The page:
Friday, February 18, 2011

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Bookshelf: The Asian Grandmothers Cookbook

Want to cook Asian food at home, but aren't quite sure which cookbook to get? Got one for you: The Asian Grandmothers Cookbook.

Pan-Asian cookbooks exist and some are great starting points to explore recipes or learn about ingredients. But in the end, many are disappointing because they are little more than catalogs of recipes from diverse cultures sometimes thousands of miles apart. Patricia Tanumihadja's book also draws from widely separated cultures, but anchors recipes to specific grandmothers and great-grandmothers whom she profiles in succinct little oral histories. It's these stories and their ancillary headnotes in the various recipes that really make the book shine.

We learn, for instance, about Kimiye Hayashi from Bellevue, Washington. Born in Pueblo, Colorado to Japanese parents from Hiroshima, she lived in Southern California at the time of the Japanese attack on Pearl Harbor. When Japanese Americans were being rounded up for relocation camps during the war, she fled to an abandoned farm, but was eventually put into an Arkansas camp with her family. Tanumihadja writes that while Mrs. Hayashi cooks hamburgers, fried chicken, and other typically American foods, she also scoured Japanese cookbooks — especially those from church groups — for recipes. "You want to eat something you want," she says, "you just learn how to do it."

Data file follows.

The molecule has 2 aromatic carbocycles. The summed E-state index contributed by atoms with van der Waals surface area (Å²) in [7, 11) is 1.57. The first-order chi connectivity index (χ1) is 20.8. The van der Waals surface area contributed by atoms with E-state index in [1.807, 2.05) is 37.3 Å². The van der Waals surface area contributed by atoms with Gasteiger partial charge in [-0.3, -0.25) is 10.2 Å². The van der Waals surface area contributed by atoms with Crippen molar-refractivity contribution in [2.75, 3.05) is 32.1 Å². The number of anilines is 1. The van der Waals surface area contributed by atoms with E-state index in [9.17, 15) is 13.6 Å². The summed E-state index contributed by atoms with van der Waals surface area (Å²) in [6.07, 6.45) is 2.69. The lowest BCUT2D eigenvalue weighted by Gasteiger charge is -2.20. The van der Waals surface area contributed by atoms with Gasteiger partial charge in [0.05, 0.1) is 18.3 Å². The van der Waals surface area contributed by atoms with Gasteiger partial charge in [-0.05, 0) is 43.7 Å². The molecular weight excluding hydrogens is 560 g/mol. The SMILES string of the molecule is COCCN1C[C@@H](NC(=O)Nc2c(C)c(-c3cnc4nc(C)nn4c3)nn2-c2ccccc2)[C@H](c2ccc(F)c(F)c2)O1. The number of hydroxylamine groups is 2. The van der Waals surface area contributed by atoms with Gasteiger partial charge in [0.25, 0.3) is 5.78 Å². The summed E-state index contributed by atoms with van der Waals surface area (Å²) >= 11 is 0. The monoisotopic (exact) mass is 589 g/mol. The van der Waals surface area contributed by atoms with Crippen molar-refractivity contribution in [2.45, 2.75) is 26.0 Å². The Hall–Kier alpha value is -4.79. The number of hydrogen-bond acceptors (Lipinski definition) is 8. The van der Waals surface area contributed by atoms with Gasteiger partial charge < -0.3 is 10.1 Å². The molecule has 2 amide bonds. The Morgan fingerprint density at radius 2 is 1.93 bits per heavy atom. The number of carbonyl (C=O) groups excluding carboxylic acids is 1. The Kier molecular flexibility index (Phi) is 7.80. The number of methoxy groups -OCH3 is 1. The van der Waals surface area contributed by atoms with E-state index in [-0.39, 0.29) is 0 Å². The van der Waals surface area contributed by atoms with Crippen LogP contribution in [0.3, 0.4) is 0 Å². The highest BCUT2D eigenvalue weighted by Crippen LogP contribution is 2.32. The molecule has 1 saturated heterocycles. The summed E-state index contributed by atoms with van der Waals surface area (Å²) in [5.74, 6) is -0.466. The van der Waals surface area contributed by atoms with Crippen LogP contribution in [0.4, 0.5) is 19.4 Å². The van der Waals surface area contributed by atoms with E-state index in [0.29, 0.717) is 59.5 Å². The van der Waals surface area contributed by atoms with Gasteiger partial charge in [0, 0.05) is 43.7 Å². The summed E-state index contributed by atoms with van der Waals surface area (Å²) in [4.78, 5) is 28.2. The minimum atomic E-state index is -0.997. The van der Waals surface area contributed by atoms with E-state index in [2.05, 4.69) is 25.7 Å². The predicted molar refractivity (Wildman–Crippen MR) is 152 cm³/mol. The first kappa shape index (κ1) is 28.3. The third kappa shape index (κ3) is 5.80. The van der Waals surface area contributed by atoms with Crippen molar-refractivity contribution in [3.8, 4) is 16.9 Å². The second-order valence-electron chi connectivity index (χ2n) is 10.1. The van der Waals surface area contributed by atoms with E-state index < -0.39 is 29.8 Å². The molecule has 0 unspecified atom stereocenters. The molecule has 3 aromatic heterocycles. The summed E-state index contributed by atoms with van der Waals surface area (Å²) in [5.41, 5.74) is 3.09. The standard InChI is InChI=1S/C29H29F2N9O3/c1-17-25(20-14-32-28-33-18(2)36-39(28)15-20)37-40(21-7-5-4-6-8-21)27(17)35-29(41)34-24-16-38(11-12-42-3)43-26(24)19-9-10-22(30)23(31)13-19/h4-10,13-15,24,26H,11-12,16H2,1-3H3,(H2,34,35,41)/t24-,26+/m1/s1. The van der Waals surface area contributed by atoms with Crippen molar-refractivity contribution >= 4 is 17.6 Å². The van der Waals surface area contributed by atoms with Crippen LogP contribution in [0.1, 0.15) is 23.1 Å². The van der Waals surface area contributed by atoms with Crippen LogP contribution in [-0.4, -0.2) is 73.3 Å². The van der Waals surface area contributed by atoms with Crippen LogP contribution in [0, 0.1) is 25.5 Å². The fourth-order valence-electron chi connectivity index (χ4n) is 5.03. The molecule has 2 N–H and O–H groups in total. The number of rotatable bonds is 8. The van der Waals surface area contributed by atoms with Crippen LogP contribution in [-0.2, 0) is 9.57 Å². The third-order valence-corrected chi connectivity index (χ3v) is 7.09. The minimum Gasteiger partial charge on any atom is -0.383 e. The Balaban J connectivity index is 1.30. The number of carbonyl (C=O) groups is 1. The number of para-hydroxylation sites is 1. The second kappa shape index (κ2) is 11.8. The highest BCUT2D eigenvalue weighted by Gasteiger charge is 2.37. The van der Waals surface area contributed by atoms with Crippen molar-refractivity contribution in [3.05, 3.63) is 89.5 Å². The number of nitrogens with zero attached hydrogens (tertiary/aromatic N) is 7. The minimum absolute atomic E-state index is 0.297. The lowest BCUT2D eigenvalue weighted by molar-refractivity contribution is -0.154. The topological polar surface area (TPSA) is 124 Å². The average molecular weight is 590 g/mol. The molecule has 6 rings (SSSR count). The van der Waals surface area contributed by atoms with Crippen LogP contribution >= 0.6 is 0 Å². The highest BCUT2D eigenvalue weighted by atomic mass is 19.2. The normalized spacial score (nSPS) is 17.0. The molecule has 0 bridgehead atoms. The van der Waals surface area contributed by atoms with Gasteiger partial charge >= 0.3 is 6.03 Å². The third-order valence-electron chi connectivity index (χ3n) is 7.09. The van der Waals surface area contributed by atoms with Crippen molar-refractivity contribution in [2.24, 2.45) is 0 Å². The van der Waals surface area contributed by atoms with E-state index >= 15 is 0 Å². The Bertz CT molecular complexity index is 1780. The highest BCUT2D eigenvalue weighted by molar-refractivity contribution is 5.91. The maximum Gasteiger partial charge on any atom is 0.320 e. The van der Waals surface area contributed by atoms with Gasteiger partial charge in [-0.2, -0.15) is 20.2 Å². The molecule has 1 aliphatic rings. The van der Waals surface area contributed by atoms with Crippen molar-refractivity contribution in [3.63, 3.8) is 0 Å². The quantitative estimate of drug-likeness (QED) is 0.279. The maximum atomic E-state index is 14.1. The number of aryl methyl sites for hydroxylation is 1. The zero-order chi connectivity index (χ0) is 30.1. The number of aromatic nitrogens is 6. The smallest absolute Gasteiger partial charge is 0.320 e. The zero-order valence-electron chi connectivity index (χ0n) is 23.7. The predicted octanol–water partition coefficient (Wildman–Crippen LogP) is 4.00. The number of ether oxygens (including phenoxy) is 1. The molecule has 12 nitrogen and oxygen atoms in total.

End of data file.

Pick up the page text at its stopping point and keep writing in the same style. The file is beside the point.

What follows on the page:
She's hardly alone. Asian-American grandmothers from Thai, Filipino, Vietnamese, Korean, Chinese, Burmese, Lao, Indian, Nepalese, Indonesian, and other cultures contribute recipes for dishes that are representative not only of their ancestral homes, but of the American influences in their families' cooking. Somen salad, for instance, isn't traditional Japanese cookery, but the noodle dish with shredded lettuce and barbecued pork is a popular at many Japanese American gatherings. Then there's the leftover Thanksgiving turkey rice porridge.

The familiar and the tantalizing are there, too: Thai basil pork (pad gkaprow mu); chicken adobo; potstickers; caramelized pork belly braised in coconut water; marbled tea eggs; lumpia, lechon, and sinangag; there's shrimp toast, shiu mai, and (my personal weakness) the Shanghai soup dumplings known as xiao long bao; mulligatawny soup from India; and sai oua, a Lao pork sausage with cilantro, culantro, lemongrass, chilies, garlic, etc. — perfect for grilling.

There's banquet food, appetizers, comfort food, and more. I'm lukewarm about the recipes in so many cookbooks, but nearly every one in the Asian Grandmothers Cookbook makes me want to change dinner plans and fix that.

Well done, Ms. Tanumihadja. This one's a treasure.


Patricia Tanumihadja (2009)
The Asian Grandmothers Cookbook: Home Cooking from Asian Kitchens
368 pages, hardback
Sasquatch Books
ISBN: 157061556X
$35.00

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  • Want to get in touch with Ms Tanumihadja? Visit her website. She claims, and there's every reason to believe her, that she'd be happy to hear from you.

3 comments:

Damon @ Let's Tiki said...

What a cool cookbook. I'll have to pick that up.

Matthew Rowley said...

Damon, I concur ~ I look at the shelves sometimes at food books I bought years ago and wonder what I was thinking. Those others may go, but this one's a keeper.

Tammy said...

So fine, this idea. Because comfort food (and the story behind it) can be found in any culture. Thanks for this!